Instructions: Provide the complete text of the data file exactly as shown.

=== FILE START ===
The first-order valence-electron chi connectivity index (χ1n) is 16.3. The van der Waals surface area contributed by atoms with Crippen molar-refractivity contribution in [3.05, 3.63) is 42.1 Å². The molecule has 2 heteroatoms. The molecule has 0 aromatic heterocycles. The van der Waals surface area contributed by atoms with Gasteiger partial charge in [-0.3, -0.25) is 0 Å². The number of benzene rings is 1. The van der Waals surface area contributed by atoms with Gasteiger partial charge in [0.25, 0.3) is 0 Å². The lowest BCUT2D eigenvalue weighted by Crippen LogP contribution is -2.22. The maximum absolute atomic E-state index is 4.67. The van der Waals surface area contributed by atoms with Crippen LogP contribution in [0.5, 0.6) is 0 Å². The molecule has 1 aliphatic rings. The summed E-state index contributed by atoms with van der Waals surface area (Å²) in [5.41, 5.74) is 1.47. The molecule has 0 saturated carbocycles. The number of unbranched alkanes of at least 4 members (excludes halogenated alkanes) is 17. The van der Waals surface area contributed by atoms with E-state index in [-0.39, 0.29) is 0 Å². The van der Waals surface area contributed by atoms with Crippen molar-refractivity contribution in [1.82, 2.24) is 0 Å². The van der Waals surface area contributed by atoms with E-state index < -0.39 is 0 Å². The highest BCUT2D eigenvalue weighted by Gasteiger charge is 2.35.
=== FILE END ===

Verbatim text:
The first-order valence-electron chi connectivity index (χ1n) is 16.3. The van der Waals surface area contributed by atoms with Crippen molar-refractivity contribution in [3.05, 3.63) is 42.1 Å². The molecule has 2 heteroatoms. The molecule has 0 aromatic heterocycles. The van der Waals surface area contributed by atoms with Gasteiger partial charge in [-0.3, -0.25) is 0 Å². The number of benzene rings is 1. The van der Waals surface area contributed by atoms with Gasteiger partial charge in [0.25, 0.3) is 0 Å². The lowest BCUT2D eigenvalue weighted by Crippen LogP contribution is -2.22. The maximum absolute atomic E-state index is 4.67. The van der Waals surface area contributed by atoms with Crippen LogP contribution in [0.5, 0.6) is 0 Å². The molecule has 1 aliphatic rings. The summed E-state index contributed by atoms with van der Waals surface area (Å²) in [5.41, 5.74) is 1.47. The molecule has 0 saturated carbocycles. The number of unbranched alkanes of at least 4 members (excludes halogenated alkanes) is 17. The van der Waals surface area contributed by atoms with E-state index in [-0.39, 0.29) is 0 Å². The van der Waals surface area contributed by atoms with Crippen molar-refractivity contribution in [1.82, 2.24) is 0 Å². The van der Waals surface area contributed by atoms with E-state index < -0.39 is 0 Å². The highest BCUT2D eigenvalue weighted by Gasteiger charge is 2.35.